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How Much Should I Charge for a Photoshoot?

In 2019, we’re living in a world full of images, and someone is getting paid to take them. So why not get a piece of the action? You’re ready to take the leap into the domain of professional photography and to begin marketing your services, but it’s difficult to know what rates to charge. Asking yourself, “How much should I charge for a photoshoot?” is a common question when you’re starting out. After all, it’s easy to undervalue your work and end up undercutting yourself and other photographers in the area. Therefore, here are some considerations for preparing to charge for your work and the best way to set your fees.

Prepare your brand

Before you decide to take the leap into the professional world, be sure you’re prepared to present yourself as a brand. It’s essential to put together a portfolio of your best work and to display it on a website associated with your self-brand. The portfolio needs to not only showcase your best work, but it also must represent the sort of images you can consistently make. Prospective clients need to understand exactly what they’re paying for, and it’s essential that you manage their expectations.

A web-based portfolio shows clients that they aren’t just paying for a photographer — they’re paying for your specific vision. Your portfolio therefore must be an accurate picture of the work you’ll be providing. Take advantage of social media as well. A strong online presence is a great way to generate leads in 2019.

Research your market

Take a look at the websites of other photographers’ in your area in order to get an idea of what common local rates look like. Keep in mind that you probably can’t charge full prices when you just get started, but don’t sell yourself short either. You don’t want to devalue the work of other professional photographers and make it harder for yourself to raise rates later on.


On the other hand, you should also fairly evaluate the quality of your work and service. As you book more work and gain more experience, you can raise your rates to reflect this. Also, consider the market saturation in your area for a given type of photography. It’s much more difficult to break into competitive markets than those with fewer working photographers. Your city may have plenty of wedding photographers but very few fashion photographers, for example. Look for opportunities that align with your skill set.

Consider the costs

As you are setting your initial prices, remember that you’re running a small business as a professional photographer. Your prices should reflect the costs of running a business, such as the space you use, equipment fees and rentals, marketing, travel time, gear insurance, and taxes. These costs can accumulate quickly, and if you don’t prepare for them now, it will hurt your earning potential. You should also consider the amount of time you’re asked to shoot, as well as your editing time. These considerations will vary widely across the genre of photography, location, and clientele. At a minimum, you need to cover costs for the appropriate camera and lenses for a job, a computer, software to edit images, and your time investment.

Per job, per hour, per photo

Consider whether you want to offer your services as a flat fee for an individual job, break it down by the hour, or charge for the number of photos delivered. It’s best to find out which structure is most often used by other professionals in your field of photographic experience and price your services accordingly.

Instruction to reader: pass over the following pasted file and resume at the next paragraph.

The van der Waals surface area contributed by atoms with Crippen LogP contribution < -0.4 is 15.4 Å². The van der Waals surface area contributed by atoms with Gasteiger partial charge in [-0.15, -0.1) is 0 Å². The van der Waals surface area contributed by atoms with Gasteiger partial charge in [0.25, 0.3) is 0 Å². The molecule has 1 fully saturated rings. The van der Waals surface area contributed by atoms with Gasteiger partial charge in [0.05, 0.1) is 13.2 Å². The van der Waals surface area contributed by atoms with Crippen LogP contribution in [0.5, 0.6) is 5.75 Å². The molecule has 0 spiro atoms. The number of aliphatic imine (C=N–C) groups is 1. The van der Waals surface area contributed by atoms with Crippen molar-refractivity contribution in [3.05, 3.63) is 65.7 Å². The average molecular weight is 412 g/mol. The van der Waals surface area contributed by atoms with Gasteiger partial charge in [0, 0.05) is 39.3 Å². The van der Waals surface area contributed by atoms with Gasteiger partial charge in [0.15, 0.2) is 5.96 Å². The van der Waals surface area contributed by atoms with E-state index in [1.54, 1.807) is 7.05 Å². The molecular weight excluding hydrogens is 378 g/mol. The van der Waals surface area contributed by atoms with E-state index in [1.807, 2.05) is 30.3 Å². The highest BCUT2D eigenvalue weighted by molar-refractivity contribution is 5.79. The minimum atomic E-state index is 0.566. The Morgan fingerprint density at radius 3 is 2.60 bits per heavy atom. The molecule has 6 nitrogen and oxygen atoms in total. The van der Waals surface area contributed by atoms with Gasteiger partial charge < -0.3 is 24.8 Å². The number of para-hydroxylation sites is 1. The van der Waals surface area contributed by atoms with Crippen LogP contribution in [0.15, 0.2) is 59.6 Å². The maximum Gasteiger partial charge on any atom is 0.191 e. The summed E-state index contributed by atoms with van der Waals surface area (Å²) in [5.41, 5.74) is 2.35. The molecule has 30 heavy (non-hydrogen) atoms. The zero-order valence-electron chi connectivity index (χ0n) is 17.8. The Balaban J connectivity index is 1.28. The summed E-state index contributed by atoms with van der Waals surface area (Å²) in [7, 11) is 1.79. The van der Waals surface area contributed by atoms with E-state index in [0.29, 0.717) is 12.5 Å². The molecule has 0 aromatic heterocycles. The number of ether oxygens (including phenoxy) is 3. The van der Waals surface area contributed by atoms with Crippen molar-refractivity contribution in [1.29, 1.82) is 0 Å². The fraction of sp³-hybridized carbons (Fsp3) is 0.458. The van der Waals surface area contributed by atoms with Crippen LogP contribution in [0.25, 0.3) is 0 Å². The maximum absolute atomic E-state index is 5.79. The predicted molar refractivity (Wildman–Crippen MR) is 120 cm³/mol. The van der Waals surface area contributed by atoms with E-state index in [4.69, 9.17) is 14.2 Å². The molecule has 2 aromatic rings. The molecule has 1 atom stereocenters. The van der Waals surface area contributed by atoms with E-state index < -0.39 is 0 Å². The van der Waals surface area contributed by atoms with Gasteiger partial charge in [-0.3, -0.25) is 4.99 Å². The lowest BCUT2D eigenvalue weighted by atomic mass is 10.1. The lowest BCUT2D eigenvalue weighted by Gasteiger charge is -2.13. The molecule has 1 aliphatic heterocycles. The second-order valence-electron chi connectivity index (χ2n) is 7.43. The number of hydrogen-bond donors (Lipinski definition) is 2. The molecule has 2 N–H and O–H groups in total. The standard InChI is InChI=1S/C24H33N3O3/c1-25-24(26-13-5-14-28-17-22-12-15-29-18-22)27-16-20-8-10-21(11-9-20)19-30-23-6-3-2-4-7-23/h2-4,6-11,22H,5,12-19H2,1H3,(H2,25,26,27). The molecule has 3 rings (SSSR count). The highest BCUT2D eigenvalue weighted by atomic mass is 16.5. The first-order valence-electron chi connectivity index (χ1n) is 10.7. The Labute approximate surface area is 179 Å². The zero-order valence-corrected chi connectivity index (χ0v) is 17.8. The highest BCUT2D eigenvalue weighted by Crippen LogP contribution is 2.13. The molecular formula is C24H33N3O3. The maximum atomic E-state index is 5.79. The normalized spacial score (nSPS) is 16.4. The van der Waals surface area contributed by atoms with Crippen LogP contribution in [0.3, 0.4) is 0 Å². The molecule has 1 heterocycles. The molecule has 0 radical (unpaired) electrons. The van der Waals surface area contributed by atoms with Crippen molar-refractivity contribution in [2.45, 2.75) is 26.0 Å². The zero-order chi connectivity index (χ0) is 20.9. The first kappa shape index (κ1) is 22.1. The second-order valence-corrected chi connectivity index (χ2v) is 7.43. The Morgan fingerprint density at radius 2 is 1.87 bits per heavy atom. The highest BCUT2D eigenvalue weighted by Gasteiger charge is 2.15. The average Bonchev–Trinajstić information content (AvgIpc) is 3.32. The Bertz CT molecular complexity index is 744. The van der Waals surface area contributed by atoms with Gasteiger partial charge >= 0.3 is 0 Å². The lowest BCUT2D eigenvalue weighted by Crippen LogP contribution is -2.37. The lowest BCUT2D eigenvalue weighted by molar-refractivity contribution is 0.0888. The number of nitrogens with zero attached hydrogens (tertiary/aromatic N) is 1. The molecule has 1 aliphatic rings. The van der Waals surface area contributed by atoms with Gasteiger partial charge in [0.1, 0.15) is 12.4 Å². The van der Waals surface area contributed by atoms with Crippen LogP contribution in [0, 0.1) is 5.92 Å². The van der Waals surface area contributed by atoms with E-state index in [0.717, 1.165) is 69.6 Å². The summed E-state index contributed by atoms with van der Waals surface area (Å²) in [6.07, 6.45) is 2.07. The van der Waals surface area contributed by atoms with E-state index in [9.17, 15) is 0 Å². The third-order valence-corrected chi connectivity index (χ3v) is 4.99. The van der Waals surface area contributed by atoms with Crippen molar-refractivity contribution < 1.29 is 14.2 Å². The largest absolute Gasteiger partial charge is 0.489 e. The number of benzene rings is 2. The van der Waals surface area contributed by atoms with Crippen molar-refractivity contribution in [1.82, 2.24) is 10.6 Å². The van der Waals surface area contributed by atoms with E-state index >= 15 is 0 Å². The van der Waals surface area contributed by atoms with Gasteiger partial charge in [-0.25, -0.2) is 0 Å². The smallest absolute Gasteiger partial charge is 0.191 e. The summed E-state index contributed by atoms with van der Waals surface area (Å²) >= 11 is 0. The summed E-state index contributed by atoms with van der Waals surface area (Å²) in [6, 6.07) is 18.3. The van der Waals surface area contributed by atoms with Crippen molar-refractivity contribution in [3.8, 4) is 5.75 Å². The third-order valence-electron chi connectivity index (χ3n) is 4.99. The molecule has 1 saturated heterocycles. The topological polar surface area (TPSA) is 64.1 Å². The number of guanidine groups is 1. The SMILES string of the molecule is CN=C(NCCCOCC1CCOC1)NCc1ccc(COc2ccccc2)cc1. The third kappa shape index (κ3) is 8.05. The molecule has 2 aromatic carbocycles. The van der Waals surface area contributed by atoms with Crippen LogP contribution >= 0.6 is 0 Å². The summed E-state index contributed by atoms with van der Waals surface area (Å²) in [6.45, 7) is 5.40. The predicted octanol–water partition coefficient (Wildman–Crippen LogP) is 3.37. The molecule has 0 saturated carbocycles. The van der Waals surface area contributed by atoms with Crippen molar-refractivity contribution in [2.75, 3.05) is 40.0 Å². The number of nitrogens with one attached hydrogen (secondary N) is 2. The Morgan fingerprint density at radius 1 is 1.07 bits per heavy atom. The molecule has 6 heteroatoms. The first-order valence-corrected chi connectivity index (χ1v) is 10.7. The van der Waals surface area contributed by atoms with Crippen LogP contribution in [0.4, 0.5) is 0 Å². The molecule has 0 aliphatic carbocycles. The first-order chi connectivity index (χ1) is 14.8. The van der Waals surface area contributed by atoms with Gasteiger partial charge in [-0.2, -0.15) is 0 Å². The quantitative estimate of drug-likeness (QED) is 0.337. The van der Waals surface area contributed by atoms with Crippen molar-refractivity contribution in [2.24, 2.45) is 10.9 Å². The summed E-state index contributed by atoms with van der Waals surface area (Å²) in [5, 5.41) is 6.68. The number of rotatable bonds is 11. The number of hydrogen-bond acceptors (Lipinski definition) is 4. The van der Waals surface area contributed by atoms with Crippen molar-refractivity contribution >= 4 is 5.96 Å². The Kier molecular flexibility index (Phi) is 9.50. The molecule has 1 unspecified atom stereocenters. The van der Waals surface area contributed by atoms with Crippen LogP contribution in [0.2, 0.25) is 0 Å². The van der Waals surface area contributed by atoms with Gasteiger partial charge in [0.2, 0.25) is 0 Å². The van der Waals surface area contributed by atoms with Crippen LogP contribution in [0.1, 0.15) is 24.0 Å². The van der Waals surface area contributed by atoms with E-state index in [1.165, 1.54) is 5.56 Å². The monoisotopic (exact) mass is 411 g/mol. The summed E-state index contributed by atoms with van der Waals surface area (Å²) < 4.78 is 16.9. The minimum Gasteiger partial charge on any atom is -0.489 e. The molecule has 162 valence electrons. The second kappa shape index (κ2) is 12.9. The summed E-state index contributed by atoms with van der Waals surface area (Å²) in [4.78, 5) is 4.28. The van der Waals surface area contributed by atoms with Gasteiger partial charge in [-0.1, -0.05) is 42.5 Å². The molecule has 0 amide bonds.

However, you may find that one client will hire you for a specific job, regardless of how long it will take, while others will offer you an hourly fee. For example, commercial photography jobs are generally priced per image in the project, while event photographers are paid by the hour. Be flexible when looking for work, and consider what your product is worth in each of these pricing structures. If you don’t have a perfect sense of the time investment necessary for a given job at this point, don’t worry — you’ll better calibrate your own estimates as you get more experience.

Arriving at a rough figure

Once you’ve done your market research, give yourself an hourly rate and factor in any expenses you expect to incur at any given job (location and equipment rental fees, travel time, etc.) Estimate how many hours you expect a given job to take. (This will depend on what you are shooting. Working a day at a wedding is a significantly larger investment of time than a single architectural shoot.)

When you have a rough idea of how much you can make per job, multiply that by the number of jobs you expect to be able to do in a year and you’ll have your projected annual income. From there, tinker with the numbers until you arrive at an acceptable ratio of time, expenses, and income. You may need to adjust your pricing or go out for more jobs. But at the beginning, this at least gives you an idea of how much you’ll need to charge to sustain a business.

In conclusion

Unfortunately, there’s no straight answer when it comes to determining how much you should charge for a photoshoot. The final costs will ultimately depend on a variety of factors, such as the value for a specific service in your area, client budgets and expectations, and the total time involved in each shoot. You may find yourself needing to change your prices each year as well as your local market evolves.

Be prepared to be flexible with each job you take on. Clients are not just paying for images: they’re paying for your images. Market yourself competitively, but stay true to your personal vision. And while your rates won’t be astronomical when you begin charging for your work, don’t undervalue yourself either. It’ll hurt your bottom line, and other photographers making their living behind a camera.

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